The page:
the national – black sessions 2005

if your a national fan and you dont have this then you gotta ask yourself WHY . this is an awesome album .

01 All The Wine
02 Secret Meeting
03 Driver Surprise Me
04 Lit Up
05 Cherry Tree
06 Baby, We’ll Be Fine
07 Geese
08 City Middle
09 Looking For Astronauts
10 Daughters Of The Soho Riots
11 Abel
13 Wasp Nest


lets hope you enjoy this one danielle also coming up is

sad songs for dirty lovers 2003

cherry tree ep 2004

alligator pt 1 & 2 2005

boxer 2007

boxer (demos) 2007 5 tracks only

live on kexp 2007

daytrotter session 2007

white sessions 2007

live on fair game 2008

then we have the singles collection

lit up 2005

secret meeting 2005

abel 2005

mistaken for strangers 2007

apartment story 2007

the national – the national 2001

been playing this album alot over the last few days never seems to let you down and there are some of the nationals best work on this debut album this one comes highly recommended .

This Ohio-based band strikes a lush, adorable balance between the country-pop of bands such as Jayhawks and Golden Smog and the gloomy, depressing crooning of Tom Waits. Lead singer Matt Berninger manages to transcend leveling the fine background with some reflection and introspection on “Cold Girl Fever” and “Watching You Well.” The country hues touched on in “American Mary” are only surpassed by the album’s perfect song “Theory of the Crows,” a morbid waltz through loneliness and loss. Throughout it all, the band manages not only to exceed their pigeonholed genres but gives a fresh perspective with brilliantly crafted numbers. Starting up where Wilco left off with their Summerteeth album, the group delivers a generous heaping of Americana and alt-country. Brilliant.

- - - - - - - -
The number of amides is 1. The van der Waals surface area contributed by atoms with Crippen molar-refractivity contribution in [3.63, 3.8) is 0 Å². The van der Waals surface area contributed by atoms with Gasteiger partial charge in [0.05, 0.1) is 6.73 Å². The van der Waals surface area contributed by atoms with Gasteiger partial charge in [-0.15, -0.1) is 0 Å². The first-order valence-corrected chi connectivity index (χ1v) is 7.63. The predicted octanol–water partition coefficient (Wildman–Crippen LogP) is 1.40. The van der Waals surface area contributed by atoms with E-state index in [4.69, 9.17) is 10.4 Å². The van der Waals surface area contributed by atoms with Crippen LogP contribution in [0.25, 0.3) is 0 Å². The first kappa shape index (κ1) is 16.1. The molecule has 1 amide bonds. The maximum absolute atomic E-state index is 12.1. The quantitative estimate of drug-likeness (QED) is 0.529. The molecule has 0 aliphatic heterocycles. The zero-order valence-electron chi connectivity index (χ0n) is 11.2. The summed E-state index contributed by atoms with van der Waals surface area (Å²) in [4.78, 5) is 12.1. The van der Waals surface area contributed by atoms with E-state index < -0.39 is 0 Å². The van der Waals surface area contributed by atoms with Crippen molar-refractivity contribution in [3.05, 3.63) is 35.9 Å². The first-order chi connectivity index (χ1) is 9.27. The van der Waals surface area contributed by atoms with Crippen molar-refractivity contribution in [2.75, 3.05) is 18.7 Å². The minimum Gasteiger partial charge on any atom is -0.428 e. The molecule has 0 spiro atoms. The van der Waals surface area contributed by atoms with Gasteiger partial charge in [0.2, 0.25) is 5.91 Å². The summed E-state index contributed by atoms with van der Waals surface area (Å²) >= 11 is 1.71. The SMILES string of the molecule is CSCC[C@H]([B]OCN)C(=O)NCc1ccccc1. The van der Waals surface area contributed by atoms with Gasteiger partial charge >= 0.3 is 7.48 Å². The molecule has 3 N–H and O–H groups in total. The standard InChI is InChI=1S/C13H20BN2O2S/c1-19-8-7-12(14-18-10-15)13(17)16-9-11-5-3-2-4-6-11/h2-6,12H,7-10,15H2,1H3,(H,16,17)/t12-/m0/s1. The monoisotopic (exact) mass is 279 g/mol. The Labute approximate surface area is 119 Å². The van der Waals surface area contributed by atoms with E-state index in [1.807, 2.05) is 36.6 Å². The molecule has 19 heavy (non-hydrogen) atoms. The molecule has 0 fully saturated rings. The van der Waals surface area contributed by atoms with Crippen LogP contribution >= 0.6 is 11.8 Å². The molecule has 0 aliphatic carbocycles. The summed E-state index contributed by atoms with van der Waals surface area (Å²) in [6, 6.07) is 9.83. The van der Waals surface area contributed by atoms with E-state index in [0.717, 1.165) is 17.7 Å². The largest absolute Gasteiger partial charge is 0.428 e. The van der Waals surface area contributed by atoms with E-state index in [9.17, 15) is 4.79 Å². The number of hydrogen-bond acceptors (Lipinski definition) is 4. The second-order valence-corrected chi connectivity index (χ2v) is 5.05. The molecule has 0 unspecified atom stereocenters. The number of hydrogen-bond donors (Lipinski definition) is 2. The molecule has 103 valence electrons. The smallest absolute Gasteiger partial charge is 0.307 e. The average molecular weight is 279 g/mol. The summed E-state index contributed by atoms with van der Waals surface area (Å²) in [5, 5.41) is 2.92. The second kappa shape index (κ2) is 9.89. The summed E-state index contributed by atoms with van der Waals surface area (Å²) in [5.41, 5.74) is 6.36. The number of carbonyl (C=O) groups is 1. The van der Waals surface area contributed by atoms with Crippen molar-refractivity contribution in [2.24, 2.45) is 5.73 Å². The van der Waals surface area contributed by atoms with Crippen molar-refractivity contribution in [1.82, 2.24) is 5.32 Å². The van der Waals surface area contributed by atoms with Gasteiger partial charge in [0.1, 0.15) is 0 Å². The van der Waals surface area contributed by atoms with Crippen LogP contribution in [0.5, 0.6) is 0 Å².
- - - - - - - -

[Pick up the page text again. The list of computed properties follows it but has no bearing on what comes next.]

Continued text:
monsters of folk – monsters of folk 2009